"I don't look that far ahead," Washington said. "I'm only looking at tomorrow. If we can get through tomorrow, we'll be fine."
As if falling down a rung in the West standings wasn't a hard enough pill to swallow, the Rangers also guaranteed themselves a sub-.500 record overall and a losing record at home.
Of course, going 2-5 on their current homestand with five straight losses hasn't helped their cause.
"I'm very disappointed we haven't played as well at home as I would have liked," Washington said. "Our pitching has struggled at times at home. A lot of times we lost because we couldn't hold other teams."
Prior to Monday's game, Washington stressed the importance of beating the very team his club is battling for position in the division. That fact wasn't lost on his players after the loss.
And even as the Rangers' team goals are starting to slip away during this homestand, there's still pride at stake.
"It's not even about [our final record]," Marlon Byrd said. "We have to come out and play hard. We're a better team than them. We just played a good Angels team and lost, but now we're playing a team we should beat. We should expect to win against them."
Adding to the frustration was that the lead man in the Rangers rotation, Kevin Millwood, pitched well but was unable to stop the club's current skid. Two misplayed balls in the outfield proved to be the difference.
A Josh Hamilton fielding error in the second inning let in one run as the Athletics pulled ahead, 2-1. The next inning, a two-out Jack Cust drive to left field got past Byrd with a runner on first to let the Athletics pull back ahead, 3-2.
"We had some missed plays or they would have ended up with only one run," Washington said.
Other than that, Millwood pitched well, allowing only eight hits and a walk in seven innings while striking out six. He struck out the side in the fifth.
"I'm feeling good," Millwood said. "I'm still working on things and getting closer to where I want to be. It's good to finally start seeing things paying off."
Byrd let out his frustrations in the eighth inning. Home-plate umpire Bill Hohn said Byrd didn't check his swing on a dropped third strike, and he was thrown out at first to end the inning.
Byrd was ejected for comments aimed at Hohn, marking the fifth time a Rangers player has been ejected since Aug. 31. Their 9-14 record since Aug. 28 might have something to do with that.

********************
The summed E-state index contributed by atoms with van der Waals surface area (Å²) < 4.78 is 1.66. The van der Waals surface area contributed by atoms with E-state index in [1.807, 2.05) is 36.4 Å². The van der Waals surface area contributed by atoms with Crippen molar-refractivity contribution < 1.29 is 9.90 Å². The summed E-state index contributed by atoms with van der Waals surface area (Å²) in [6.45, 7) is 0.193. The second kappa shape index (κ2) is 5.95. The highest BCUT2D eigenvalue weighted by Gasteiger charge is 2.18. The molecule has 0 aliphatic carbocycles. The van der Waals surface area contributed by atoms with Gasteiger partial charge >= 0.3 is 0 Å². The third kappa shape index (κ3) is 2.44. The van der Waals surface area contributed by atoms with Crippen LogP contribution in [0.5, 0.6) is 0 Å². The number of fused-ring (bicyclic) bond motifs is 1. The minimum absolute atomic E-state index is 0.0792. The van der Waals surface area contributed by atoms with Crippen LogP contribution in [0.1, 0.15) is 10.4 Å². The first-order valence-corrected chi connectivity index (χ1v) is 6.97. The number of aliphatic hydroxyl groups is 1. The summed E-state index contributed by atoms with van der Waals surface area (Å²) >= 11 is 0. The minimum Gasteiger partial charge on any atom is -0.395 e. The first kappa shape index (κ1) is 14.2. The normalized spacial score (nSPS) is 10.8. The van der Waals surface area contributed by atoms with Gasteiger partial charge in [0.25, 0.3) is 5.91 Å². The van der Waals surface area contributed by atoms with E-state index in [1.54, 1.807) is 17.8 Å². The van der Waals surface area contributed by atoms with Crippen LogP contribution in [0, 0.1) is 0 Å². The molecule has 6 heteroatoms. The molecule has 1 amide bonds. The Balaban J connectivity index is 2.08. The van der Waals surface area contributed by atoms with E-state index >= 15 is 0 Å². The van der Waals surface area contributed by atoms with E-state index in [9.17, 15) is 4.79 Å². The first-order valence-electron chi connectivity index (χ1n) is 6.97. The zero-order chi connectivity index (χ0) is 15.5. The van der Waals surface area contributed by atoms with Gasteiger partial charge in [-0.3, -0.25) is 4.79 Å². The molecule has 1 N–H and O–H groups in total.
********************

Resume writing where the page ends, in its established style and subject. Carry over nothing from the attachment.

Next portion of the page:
Having to play without the likes of Ian Kinsler and David Murphy also has been rough on them.
"It's because we haven't played great the second half at all," Byrd said. "Bottom line. Home or on the road. We've had some key injuries. We've been playing without an MVP candidate and a run producer. Things just haven't clicked the second half."
The score remained 3-2 until Hank Blalock led off the ninth inning with a home run.
Frank Catalanotto, who hadn't appeared in a game since Sept. 6, was called upon with two outs. He kept the inning going with the Rangers' first pinch-hit triple since May 2, 2001.
With Catalanotto on third, Washington went to the bench again, sending Gerald Laird in to pinch-hit. Laird put the ball in play with a sharp line drive to third base, but Jeff Baisley snared it to end the threat.
"I got off the bench and was pretty cool," Laird said. "I wanted to go up there and put a good swing on it. After it came off my bat, I was thinking to myself, 'Yes!'"
That was as much offense as the Rangers would muster down the stretch as it became a battle of the bullpens.
"After we got tied, it was just a matchup of the bullpens," Washington said. "They put up zeros and we wound up giving up a run."
The Rangers have no choice but to look forward, but there's no question as to what put them in this position.
"It's disappointing," Millwood said. "We've had two bad stretches, and now it's catching up to us."